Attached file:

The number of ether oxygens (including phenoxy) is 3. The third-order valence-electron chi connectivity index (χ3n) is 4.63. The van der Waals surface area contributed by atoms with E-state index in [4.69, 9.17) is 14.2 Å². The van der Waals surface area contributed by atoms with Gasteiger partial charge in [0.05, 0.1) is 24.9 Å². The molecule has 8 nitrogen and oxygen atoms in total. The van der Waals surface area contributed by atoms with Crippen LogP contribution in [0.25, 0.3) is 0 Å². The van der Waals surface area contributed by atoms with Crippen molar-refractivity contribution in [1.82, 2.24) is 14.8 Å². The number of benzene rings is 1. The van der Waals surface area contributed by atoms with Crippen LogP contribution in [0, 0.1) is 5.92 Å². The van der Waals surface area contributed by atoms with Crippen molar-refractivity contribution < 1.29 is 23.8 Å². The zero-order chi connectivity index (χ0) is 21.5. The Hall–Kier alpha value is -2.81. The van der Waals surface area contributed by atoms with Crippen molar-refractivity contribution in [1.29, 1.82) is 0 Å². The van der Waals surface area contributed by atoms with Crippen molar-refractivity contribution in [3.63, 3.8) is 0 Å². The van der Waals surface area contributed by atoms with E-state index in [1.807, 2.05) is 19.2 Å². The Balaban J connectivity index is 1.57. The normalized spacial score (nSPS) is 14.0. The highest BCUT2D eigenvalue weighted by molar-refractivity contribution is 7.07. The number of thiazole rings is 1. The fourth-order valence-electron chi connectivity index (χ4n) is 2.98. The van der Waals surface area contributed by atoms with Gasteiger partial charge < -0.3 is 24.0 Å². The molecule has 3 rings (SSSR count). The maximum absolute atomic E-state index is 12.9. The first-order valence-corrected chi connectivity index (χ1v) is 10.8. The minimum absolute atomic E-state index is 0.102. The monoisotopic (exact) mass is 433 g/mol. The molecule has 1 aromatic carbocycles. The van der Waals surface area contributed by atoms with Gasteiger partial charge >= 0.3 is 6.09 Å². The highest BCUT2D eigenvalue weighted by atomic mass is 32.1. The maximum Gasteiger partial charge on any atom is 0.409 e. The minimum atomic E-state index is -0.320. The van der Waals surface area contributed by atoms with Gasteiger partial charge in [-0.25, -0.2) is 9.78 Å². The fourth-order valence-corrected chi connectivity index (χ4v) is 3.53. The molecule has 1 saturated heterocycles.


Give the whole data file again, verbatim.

The number of ether oxygens (including phenoxy) is 3. The third-order valence-electron chi connectivity index (χ3n) is 4.63. The van der Waals surface area contributed by atoms with E-state index in [4.69, 9.17) is 14.2 Å². The van der Waals surface area contributed by atoms with Gasteiger partial charge in [0.05, 0.1) is 24.9 Å². The molecule has 8 nitrogen and oxygen atoms in total. The van der Waals surface area contributed by atoms with Crippen LogP contribution in [0.25, 0.3) is 0 Å². The van der Waals surface area contributed by atoms with Crippen molar-refractivity contribution in [1.82, 2.24) is 14.8 Å². The number of benzene rings is 1. The van der Waals surface area contributed by atoms with Crippen LogP contribution in [0, 0.1) is 5.92 Å². The van der Waals surface area contributed by atoms with Crippen molar-refractivity contribution < 1.29 is 23.8 Å². The zero-order chi connectivity index (χ0) is 21.5. The Hall–Kier alpha value is -2.81. The van der Waals surface area contributed by atoms with Crippen molar-refractivity contribution in [1.29, 1.82) is 0 Å². The van der Waals surface area contributed by atoms with Crippen molar-refractivity contribution in [3.63, 3.8) is 0 Å². The van der Waals surface area contributed by atoms with E-state index in [1.807, 2.05) is 19.2 Å². The Balaban J connectivity index is 1.57. The normalized spacial score (nSPS) is 14.0. The highest BCUT2D eigenvalue weighted by molar-refractivity contribution is 7.07. The number of thiazole rings is 1. The fourth-order valence-electron chi connectivity index (χ4n) is 2.98. The van der Waals surface area contributed by atoms with Gasteiger partial charge < -0.3 is 24.0 Å². The molecule has 3 rings (SSSR count). The maximum absolute atomic E-state index is 12.9. The first-order valence-corrected chi connectivity index (χ1v) is 10.8. The minimum absolute atomic E-state index is 0.102. The monoisotopic (exact) mass is 433 g/mol. The molecule has 1 aromatic carbocycles. The van der Waals surface area contributed by atoms with Gasteiger partial charge >= 0.3 is 6.09 Å². The highest BCUT2D eigenvalue weighted by atomic mass is 32.1. The maximum Gasteiger partial charge on any atom is 0.409 e. The minimum atomic E-state index is -0.320. The van der Waals surface area contributed by atoms with Gasteiger partial charge in [-0.25, -0.2) is 9.78 Å². The fourth-order valence-corrected chi connectivity index (χ4v) is 3.53. The molecule has 1 saturated heterocycles.